Corporate Governance Code in Japan

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Corporate Governance Code in Japan Photographs courtesy of Masakatsu Mori

Corporate Governance Code in Japan


As one of the measures of the Japan Revitalization Strategy approved by the Cabinet, the Corporate Governance Code was issued on June 1, 2015, a joint effort of the Financial Service Agency and the Tokyo Stock Exchange (TSE). Accordingly, TSE’s listing rules and regulations were revised. Japan’s initiatives for the corporate governance system have significantly accelerated in recent years.

1. Purpose
The Corporate Governance Code will contribute to the development and success of companies, investors and the Japanese economy as a whole through individual companies’ self-motivated actions. The goal is to achieve sustainable growth and increase corporate value over the mid-to-long-term through transparent, fair, timely and decisive decision-making by companies, with due attention to the needs and perspectives of shareholders as well as customers, employees and local communities.

2. Governance Structures Under Corporate Law
The corporate governance structure in Japan has been unique and different from the rest of the world for a long time. Under Japanese Corporate Law, three alternative structures are provided. The chart shows the typical structure employed by most companies in Japan. Statutory auditors are elected and play a major role in overseeing the board of directors and executive officers. The majority of board members are elected from the internal executives. For this reason, the board could not function well as a supervisory board of executive officers.

3. Two Major Changes
The code does not adopt a rule-based approach, but rather a principle-based, comply-or-explain approach in order to provide flexibility for corporations under different situations. The listed companies shall be required to explain the reason for non-compliance with the code. The major changes are:

Effective Use of Independent Directors
Independent directors should fulfill their roles and responsibilities with the aim of contributing to the sustainable growth of companies and increasing corporate value over the mid-to-long-term. Companies should therefore appoint at least two independent directors that sufficiently have such qualities.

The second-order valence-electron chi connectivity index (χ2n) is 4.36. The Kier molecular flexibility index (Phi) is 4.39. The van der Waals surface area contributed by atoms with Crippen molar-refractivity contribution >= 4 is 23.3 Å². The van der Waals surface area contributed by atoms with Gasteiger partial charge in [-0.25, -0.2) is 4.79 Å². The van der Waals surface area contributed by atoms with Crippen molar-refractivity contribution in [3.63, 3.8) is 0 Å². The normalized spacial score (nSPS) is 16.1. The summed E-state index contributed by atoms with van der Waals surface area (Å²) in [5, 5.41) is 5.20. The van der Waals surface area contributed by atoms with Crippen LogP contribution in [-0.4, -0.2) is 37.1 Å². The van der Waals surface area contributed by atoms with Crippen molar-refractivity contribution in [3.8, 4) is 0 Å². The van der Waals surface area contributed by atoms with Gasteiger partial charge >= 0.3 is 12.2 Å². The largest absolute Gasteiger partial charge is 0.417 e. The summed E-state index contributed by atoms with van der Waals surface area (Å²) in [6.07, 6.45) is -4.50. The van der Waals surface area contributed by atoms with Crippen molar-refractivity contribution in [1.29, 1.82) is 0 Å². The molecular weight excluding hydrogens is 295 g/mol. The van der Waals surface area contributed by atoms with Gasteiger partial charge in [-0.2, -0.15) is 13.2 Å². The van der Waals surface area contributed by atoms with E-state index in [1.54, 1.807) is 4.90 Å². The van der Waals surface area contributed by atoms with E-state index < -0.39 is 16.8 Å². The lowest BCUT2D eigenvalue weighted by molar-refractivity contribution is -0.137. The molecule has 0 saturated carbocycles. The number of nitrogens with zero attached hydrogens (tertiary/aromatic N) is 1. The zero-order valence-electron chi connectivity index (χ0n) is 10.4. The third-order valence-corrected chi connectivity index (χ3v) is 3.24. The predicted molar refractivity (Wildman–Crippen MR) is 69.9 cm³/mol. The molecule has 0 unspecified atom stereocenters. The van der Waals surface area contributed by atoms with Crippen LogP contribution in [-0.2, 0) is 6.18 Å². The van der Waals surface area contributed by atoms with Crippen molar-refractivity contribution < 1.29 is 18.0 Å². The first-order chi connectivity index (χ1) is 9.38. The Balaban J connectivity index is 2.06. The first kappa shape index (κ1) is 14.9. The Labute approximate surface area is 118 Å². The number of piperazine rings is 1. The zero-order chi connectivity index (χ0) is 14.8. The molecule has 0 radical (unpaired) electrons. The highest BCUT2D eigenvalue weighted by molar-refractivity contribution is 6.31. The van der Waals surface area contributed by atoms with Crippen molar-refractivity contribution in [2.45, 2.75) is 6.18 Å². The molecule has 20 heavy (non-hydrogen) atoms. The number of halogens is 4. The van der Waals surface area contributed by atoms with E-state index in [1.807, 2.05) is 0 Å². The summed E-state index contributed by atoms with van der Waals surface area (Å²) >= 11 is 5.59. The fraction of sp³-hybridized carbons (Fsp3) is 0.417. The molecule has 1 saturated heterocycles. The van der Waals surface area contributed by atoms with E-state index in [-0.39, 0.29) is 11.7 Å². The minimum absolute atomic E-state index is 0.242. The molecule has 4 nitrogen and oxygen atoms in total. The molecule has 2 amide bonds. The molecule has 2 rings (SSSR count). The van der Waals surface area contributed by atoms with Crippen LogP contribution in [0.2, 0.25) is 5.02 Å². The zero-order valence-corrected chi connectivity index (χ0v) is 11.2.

Choice of External Auditors
Accounting auditor candidates should be evaluated, chose and proposed by the board of statutory auditors (kansayakukai).

The majority of companies have been adopting the Code and reporting the details in their Governance Reports.

This is good news. The recent Olympus and Toshiba scandals have been widely reported, highlighting governance issues. I believe the core of governance lies in who elects and dismisses a CEO and how. In Japan, most CEOs are not annually evaluated on their performance by the boards, and the boards are not taking the initiative to elect and dismiss CEOs. The role of independent external board members should be to ensure that the best CEO is running the corporation. tj

The complete article can be found in Issue #278 of the Tokyo Journal. Click here to order from Amazon.

Written By:

Masakatsu Mori

Tokyo Journal columnist Masakatsu Mori is the former Chairman and Representative Director of Accenture Japan Ltd. He was with the organization for over 30 years and helped major clients like Sony, Toshiba, and Yamaha to remain globally competitive. He was President of the International University of Japan from 2011 to 2012 where he currently serves on the Board of Trustees. He is currently an Executive of the Japan Association of Corporate Executives (Keizai Doyukai), as well as Director of Sky Perfect JSAT Holdings and Stanley Electric.


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